Today, we’re talking about what is probably one of your worst fears as a landlord. You may have a tenant who is paying rent late, and it’s only getting later. They don’t say anything or explain anything, and you don’t know what to do when it doesn’t come in on time.
This is not a unique situation, and 99 percent of the time, you can work it out amicably.
Remember that even though this is your house, you have no legal right to go over there and demand that they get out. It’s crucial that you follow the laws. In California, we have strict and structured regulations on the eviction process.
Continue to Communicate
The first thing you’re going to want to do is continue to communicate. Tenants may cage up and stop returning your phone calls. They might stop answering the door, and I would caution you to not go by the house too much. That will breach their right to quiet enjoyment, so don’t go there in person. If you have a temper or you’re prone to saying something you might regret, keep to the phone, or even better, put everything in writing. It’s not what you know, it’s what you can prove.
Continue trying to communicate. Maybe something happened with the tenant’s work hours, or they had car trouble or a big expense, and they think their best option is to just go quiet. Leave a message or send an email. Give them a call, and say that they have been great tenants, and you understand that things happen, but you need to know when you can expect rent to be paid. This almost always works. Keep the relationship working and the communication open.
Avoid trouble, and keep things from getting hostile. Most of the time, tenants end up paying, so don’t make a permanent problem of your relationship with your tenant. You may just need to hear their side of the story.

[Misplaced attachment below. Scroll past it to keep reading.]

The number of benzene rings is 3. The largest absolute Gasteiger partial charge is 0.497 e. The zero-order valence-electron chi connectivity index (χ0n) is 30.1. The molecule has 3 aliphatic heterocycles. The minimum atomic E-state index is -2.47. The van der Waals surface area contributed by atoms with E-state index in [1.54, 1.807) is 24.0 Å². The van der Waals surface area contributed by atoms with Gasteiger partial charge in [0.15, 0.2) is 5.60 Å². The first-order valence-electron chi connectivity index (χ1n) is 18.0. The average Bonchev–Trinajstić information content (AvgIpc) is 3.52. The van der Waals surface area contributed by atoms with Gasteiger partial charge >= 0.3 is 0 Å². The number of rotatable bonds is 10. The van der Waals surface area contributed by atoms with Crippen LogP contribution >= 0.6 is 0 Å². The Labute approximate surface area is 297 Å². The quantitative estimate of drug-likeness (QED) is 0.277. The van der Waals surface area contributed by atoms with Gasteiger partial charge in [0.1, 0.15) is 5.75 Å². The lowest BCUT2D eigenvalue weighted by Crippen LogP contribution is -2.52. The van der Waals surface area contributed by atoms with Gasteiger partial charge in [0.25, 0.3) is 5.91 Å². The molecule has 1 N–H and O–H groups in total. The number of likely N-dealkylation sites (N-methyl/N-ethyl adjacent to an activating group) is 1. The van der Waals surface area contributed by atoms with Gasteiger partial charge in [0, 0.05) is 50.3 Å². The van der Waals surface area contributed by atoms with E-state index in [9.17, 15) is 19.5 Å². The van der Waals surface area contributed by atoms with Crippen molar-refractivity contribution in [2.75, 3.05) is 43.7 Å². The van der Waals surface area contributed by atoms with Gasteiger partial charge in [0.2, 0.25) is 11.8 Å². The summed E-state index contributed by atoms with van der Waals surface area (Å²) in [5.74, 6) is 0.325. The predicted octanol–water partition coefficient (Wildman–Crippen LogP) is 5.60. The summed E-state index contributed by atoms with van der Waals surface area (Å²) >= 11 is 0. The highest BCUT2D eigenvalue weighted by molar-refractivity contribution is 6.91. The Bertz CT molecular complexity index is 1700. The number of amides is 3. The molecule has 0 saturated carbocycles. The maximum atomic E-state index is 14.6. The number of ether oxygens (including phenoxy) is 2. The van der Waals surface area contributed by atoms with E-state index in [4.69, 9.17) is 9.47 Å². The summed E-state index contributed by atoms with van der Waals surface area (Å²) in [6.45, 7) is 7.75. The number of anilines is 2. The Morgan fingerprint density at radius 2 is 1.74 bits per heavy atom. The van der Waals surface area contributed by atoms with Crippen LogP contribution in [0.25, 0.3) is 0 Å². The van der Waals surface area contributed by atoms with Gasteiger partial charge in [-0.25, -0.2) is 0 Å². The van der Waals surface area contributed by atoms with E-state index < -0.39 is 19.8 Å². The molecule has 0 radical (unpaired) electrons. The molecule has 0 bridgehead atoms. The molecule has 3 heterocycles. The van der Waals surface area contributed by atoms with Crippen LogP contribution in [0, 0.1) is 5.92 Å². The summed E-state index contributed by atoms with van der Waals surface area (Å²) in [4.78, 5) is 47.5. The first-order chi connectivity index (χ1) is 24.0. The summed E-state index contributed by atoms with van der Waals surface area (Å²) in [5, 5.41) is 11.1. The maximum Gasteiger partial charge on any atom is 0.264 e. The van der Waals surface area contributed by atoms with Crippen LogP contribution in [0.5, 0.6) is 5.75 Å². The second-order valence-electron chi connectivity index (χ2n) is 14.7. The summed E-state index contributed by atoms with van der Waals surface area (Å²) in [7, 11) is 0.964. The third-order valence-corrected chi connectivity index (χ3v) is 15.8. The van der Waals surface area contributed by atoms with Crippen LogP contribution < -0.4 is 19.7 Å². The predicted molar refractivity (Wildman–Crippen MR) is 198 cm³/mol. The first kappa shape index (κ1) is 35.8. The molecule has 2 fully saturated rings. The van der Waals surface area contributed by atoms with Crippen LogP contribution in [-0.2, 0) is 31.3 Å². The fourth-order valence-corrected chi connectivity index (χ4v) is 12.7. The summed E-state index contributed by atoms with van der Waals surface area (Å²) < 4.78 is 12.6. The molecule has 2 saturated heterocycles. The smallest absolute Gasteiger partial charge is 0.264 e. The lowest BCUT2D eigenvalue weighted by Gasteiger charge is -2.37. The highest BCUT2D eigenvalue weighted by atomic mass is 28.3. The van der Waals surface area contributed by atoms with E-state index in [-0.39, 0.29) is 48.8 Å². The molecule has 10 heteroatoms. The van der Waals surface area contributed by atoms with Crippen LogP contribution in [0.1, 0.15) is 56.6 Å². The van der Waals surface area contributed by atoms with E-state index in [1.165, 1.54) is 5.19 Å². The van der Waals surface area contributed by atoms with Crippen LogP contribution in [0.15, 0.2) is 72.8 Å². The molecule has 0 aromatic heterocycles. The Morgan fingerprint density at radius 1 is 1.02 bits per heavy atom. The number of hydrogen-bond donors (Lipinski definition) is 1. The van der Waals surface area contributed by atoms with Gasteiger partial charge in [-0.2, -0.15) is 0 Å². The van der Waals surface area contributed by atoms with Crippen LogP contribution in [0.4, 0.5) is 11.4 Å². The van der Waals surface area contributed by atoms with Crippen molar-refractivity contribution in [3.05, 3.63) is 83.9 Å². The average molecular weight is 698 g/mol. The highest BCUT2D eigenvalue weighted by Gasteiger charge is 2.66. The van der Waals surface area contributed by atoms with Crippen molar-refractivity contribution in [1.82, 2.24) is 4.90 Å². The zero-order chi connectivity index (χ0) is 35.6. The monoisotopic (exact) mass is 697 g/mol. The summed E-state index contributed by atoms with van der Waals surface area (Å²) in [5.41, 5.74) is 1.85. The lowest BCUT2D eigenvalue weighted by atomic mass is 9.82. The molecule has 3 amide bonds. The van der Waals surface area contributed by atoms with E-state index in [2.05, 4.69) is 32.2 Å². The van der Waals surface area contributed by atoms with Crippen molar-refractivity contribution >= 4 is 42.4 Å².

Getting Legal Assistance
People often ask when they need to call a lawyer. If you’re like most of our clients, you don’t have a million houses, and you’ve heard horror stories about evicting tenants. Some, unfortunately, are true. You don’t want to spend a thousand dollars on a lawyer to tell you what you can do on your own. But, it’s never too early to get a lawyer involved, especially once it’s time to serve a Three Day Notice.
If you’ve done this before and you’re confident in what you can do, and you don’t mind going to court, you can probably wait to hire a lawyer. But, I would caution you that there are a million little details that you need to get right. If you don’t get those details right, your Three Day Notice can be tossed out, and you’ll have to start all over. You won’t find that out until it’s too late.
As an example, I made a mistake one of the only times I dealt with a Section 8 tenant. A 90-Day Notice to vacate was required, and I sent in the notice. I put in that the tenants needed to vacate in 90 days, but I did not put that they needed to vacate in 90 days, on August 21. Thankfully, it was only a couple of days before my notice was rejected and I had to reissue it. But, I did lose those couple of days.
Everyone loves Google, but Google is not a lawyer. So be careful, and get a lawyer if you need to serve a Three Day Notice. Once you issue that notice, your tenants will usually find the money they need to catch up with rent. It’s a miracle. If you issue the Three Day Notice and the tenant wants to make a partial payment, don’t accept it. If you take even $5, and they don’t end up paying you in full, you’ll have to start over if you want to evict. This is why it’s wise to have a lawyer involved.
This is not legal advice; it’s just my personal experience. I like to say that good judgment comes from experience and experience usually comes from bad judgment. I have plenty of that to learn from.
Keep things open and friendly if you can. Make sure your tenants know this isn’t an ultimatum. Let them know you want to keep them, but find a way to get the rent caught up.